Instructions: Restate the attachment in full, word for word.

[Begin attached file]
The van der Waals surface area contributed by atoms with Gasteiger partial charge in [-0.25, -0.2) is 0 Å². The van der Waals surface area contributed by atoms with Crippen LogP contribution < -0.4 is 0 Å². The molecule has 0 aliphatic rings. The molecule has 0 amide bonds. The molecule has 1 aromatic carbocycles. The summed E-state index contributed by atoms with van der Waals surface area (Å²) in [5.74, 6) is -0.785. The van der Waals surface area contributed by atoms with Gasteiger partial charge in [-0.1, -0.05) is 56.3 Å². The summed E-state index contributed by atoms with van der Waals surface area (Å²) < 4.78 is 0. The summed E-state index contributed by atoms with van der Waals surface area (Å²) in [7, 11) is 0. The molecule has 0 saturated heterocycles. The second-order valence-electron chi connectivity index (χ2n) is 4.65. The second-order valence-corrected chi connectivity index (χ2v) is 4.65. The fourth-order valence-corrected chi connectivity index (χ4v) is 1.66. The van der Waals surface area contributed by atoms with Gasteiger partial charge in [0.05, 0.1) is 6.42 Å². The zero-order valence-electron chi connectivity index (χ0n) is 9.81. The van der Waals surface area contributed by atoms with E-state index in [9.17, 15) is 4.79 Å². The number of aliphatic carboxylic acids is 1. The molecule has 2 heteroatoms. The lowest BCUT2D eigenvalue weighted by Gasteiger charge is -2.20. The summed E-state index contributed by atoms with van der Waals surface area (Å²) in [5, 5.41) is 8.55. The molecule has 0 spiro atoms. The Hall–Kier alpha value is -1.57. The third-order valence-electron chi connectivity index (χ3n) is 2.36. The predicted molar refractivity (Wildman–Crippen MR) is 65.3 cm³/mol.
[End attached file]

The van der Waals surface area contributed by atoms with Gasteiger partial charge in [-0.25, -0.2) is 0 Å². The van der Waals surface area contributed by atoms with Crippen LogP contribution < -0.4 is 0 Å². The molecule has 0 aliphatic rings. The molecule has 0 amide bonds. The molecule has 1 aromatic carbocycles. The summed E-state index contributed by atoms with van der Waals surface area (Å²) in [5.74, 6) is -0.785. The van der Waals surface area contributed by atoms with Gasteiger partial charge in [-0.1, -0.05) is 56.3 Å². The summed E-state index contributed by atoms with van der Waals surface area (Å²) < 4.78 is 0. The summed E-state index contributed by atoms with van der Waals surface area (Å²) in [7, 11) is 0. The molecule has 0 saturated heterocycles. The second-order valence-electron chi connectivity index (χ2n) is 4.65. The second-order valence-corrected chi connectivity index (χ2v) is 4.65. The fourth-order valence-corrected chi connectivity index (χ4v) is 1.66. The van der Waals surface area contributed by atoms with Gasteiger partial charge in [0.05, 0.1) is 6.42 Å². The zero-order valence-electron chi connectivity index (χ0n) is 9.81. The van der Waals surface area contributed by atoms with E-state index in [9.17, 15) is 4.79 Å². The number of aliphatic carboxylic acids is 1. The molecule has 2 heteroatoms. The lowest BCUT2D eigenvalue weighted by Gasteiger charge is -2.20. The summed E-state index contributed by atoms with van der Waals surface area (Å²) in [5, 5.41) is 8.55. The molecule has 0 spiro atoms. The Hall–Kier alpha value is -1.57. The third-order valence-electron chi connectivity index (χ3n) is 2.36. The predicted molar refractivity (Wildman–Crippen MR) is 65.3 cm³/mol.